The No Free Lunch theorems prove that under a uniform distribution over induction problems (search problems or learning problems), all induction algorithms perform equally. In an academic paper, David Wolpert from the Santa Fe Institute, explains that the importance of the theorems arises as they are used to analyze scenarios involving non-uniform distributions, and to compare different algorithms, without any assumption about the distribution over problems at all.
In particular, the theorems prove that anti-cross-validation (choosing among a set of candidate algorithms based on which has worst out-of-sample behavior) performs as well as cross-validation, unless one makes an assumption — which has never been formalized — about how the distribution over induction problems, on the one hand, is related to the set of algorithms one is choosing among using (anti-)cross validation, on the other.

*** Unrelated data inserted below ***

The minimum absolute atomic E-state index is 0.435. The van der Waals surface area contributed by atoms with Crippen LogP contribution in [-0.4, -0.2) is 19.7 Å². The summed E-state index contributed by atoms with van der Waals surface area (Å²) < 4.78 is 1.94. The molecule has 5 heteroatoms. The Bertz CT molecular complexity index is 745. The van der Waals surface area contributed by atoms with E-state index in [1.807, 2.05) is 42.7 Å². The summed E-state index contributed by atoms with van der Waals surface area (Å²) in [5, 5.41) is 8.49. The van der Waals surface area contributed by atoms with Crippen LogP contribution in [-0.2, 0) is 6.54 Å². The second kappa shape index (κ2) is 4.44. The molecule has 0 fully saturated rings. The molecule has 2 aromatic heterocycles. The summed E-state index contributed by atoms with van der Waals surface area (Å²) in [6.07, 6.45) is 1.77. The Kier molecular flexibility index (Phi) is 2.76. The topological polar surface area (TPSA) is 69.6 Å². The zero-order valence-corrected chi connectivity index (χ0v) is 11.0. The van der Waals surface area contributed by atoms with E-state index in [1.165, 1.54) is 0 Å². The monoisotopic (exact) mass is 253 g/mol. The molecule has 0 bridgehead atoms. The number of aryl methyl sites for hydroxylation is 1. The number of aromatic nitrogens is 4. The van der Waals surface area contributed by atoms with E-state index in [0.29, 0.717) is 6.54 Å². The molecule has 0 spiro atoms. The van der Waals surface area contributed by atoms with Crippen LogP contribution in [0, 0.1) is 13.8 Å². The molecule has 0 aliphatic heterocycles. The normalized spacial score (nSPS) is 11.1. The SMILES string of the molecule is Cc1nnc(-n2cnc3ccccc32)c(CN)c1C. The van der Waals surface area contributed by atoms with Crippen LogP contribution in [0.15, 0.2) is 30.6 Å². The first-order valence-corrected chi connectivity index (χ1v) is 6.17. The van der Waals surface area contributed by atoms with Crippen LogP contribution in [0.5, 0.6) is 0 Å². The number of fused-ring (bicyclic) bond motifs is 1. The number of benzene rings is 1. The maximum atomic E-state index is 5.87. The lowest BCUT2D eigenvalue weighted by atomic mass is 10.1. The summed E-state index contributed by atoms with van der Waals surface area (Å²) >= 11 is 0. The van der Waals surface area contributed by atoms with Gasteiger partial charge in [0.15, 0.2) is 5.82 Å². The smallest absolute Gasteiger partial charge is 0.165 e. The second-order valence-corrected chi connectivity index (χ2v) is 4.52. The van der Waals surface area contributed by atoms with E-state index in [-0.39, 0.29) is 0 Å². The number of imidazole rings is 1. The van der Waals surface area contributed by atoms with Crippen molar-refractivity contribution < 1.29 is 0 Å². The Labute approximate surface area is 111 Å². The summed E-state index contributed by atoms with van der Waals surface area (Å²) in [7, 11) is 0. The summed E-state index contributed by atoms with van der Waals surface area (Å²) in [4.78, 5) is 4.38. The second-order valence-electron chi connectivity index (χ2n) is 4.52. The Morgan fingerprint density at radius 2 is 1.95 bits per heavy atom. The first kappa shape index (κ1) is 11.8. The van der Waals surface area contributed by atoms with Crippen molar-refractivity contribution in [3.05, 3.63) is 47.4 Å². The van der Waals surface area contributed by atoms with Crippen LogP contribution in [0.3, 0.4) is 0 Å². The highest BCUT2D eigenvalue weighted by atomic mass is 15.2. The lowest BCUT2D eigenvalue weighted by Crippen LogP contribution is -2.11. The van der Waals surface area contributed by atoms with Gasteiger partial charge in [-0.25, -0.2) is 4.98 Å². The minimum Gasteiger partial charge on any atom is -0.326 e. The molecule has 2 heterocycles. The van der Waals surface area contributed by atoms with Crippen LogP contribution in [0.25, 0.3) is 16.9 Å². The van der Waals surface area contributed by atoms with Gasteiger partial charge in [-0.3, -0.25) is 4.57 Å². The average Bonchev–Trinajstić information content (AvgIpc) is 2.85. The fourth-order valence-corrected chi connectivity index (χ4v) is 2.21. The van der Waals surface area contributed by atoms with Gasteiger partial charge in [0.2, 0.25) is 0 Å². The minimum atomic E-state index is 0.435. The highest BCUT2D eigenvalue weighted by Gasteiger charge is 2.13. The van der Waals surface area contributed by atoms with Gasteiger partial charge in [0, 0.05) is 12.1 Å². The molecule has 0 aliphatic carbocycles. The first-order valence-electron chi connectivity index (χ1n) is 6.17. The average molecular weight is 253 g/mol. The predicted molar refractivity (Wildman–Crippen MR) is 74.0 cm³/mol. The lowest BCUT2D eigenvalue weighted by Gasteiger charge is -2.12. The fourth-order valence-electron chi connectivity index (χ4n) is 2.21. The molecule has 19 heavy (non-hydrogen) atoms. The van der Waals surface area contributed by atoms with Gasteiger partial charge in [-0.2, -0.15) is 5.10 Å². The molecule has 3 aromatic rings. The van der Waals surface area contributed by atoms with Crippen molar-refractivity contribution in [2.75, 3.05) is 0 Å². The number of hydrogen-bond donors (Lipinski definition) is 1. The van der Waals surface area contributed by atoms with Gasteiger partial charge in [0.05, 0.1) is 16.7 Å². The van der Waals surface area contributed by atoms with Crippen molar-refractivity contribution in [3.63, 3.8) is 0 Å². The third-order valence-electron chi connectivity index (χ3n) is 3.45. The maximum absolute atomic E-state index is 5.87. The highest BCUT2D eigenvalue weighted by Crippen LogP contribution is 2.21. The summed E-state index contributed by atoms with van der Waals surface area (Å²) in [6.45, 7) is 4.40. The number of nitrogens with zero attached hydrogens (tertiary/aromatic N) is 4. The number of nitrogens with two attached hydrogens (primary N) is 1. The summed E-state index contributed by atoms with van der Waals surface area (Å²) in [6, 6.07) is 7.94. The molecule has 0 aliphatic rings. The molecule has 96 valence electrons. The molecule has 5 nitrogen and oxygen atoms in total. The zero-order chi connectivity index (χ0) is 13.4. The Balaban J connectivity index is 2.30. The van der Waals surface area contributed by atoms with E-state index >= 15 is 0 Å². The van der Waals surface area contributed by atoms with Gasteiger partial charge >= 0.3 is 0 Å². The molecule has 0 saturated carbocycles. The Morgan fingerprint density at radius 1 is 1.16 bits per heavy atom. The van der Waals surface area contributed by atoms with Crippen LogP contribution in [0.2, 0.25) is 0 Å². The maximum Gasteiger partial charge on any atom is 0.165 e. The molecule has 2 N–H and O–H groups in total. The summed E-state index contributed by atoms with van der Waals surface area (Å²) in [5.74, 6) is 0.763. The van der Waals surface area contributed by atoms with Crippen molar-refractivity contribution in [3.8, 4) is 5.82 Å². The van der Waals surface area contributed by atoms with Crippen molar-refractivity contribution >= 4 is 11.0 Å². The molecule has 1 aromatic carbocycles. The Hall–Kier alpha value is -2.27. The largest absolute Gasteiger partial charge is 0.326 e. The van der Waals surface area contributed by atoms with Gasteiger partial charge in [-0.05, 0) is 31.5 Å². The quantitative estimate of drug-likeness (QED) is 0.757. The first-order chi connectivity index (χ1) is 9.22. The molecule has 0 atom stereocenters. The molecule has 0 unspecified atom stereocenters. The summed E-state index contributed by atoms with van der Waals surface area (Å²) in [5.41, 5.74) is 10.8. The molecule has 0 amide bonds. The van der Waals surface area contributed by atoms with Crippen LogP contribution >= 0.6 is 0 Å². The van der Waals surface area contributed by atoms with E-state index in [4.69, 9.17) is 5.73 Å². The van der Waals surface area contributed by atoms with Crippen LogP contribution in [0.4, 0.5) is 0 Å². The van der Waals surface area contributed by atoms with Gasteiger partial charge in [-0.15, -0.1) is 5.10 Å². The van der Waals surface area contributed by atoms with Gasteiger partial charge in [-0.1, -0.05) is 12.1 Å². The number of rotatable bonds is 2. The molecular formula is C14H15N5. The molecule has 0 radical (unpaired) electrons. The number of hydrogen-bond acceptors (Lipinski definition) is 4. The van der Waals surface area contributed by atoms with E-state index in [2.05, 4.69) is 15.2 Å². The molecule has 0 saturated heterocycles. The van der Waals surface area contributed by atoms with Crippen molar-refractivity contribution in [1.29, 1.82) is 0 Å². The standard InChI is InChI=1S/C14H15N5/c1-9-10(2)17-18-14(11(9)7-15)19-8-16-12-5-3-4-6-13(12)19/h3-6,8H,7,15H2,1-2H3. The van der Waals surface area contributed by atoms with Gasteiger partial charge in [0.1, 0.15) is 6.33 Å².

In addition, they establish strong caveats concerning the significance of the many results in the literature which establish the strength of a particular algorithm without assuming a particular distribution. They also motivate a “dictionary” between supervised learning and improve blackbox optimization, which allows one to “translate” techniques from supervised learning into the domain of blackbox optimization, thereby strengthening blackbox optimization algorithms.